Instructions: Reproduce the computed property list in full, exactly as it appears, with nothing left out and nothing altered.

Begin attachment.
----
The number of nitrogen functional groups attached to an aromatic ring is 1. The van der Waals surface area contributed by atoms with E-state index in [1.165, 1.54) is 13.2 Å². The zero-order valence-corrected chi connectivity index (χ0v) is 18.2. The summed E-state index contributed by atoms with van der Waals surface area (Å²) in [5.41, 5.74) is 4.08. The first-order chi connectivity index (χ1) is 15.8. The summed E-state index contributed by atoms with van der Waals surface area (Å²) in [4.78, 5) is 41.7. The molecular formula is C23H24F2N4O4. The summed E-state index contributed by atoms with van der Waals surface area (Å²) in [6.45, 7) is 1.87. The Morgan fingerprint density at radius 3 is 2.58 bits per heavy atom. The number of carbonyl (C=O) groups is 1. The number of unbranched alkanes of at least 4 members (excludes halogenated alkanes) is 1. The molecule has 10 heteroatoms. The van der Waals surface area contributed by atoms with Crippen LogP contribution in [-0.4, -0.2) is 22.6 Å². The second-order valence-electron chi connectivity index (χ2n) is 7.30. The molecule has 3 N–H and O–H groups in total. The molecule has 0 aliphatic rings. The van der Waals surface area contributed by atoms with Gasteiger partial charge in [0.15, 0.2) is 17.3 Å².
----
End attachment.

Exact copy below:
The number of nitrogen functional groups attached to an aromatic ring is 1. The van der Waals surface area contributed by atoms with E-state index in [1.165, 1.54) is 13.2 Å². The zero-order valence-corrected chi connectivity index (χ0v) is 18.2. The summed E-state index contributed by atoms with van der Waals surface area (Å²) in [5.41, 5.74) is 4.08. The first-order chi connectivity index (χ1) is 15.8. The summed E-state index contributed by atoms with van der Waals surface area (Å²) in [4.78, 5) is 41.7. The molecular formula is C23H24F2N4O4. The summed E-state index contributed by atoms with van der Waals surface area (Å²) in [6.45, 7) is 1.87. The Morgan fingerprint density at radius 3 is 2.58 bits per heavy atom. The number of carbonyl (C=O) groups is 1. The number of unbranched alkanes of at least 4 members (excludes halogenated alkanes) is 1. The molecule has 10 heteroatoms. The van der Waals surface area contributed by atoms with Crippen LogP contribution in [-0.4, -0.2) is 22.6 Å². The second-order valence-electron chi connectivity index (χ2n) is 7.30. The molecule has 3 N–H and O–H groups in total. The molecule has 0 aliphatic rings. The van der Waals surface area contributed by atoms with Gasteiger partial charge in [0.15, 0.2) is 17.3 Å².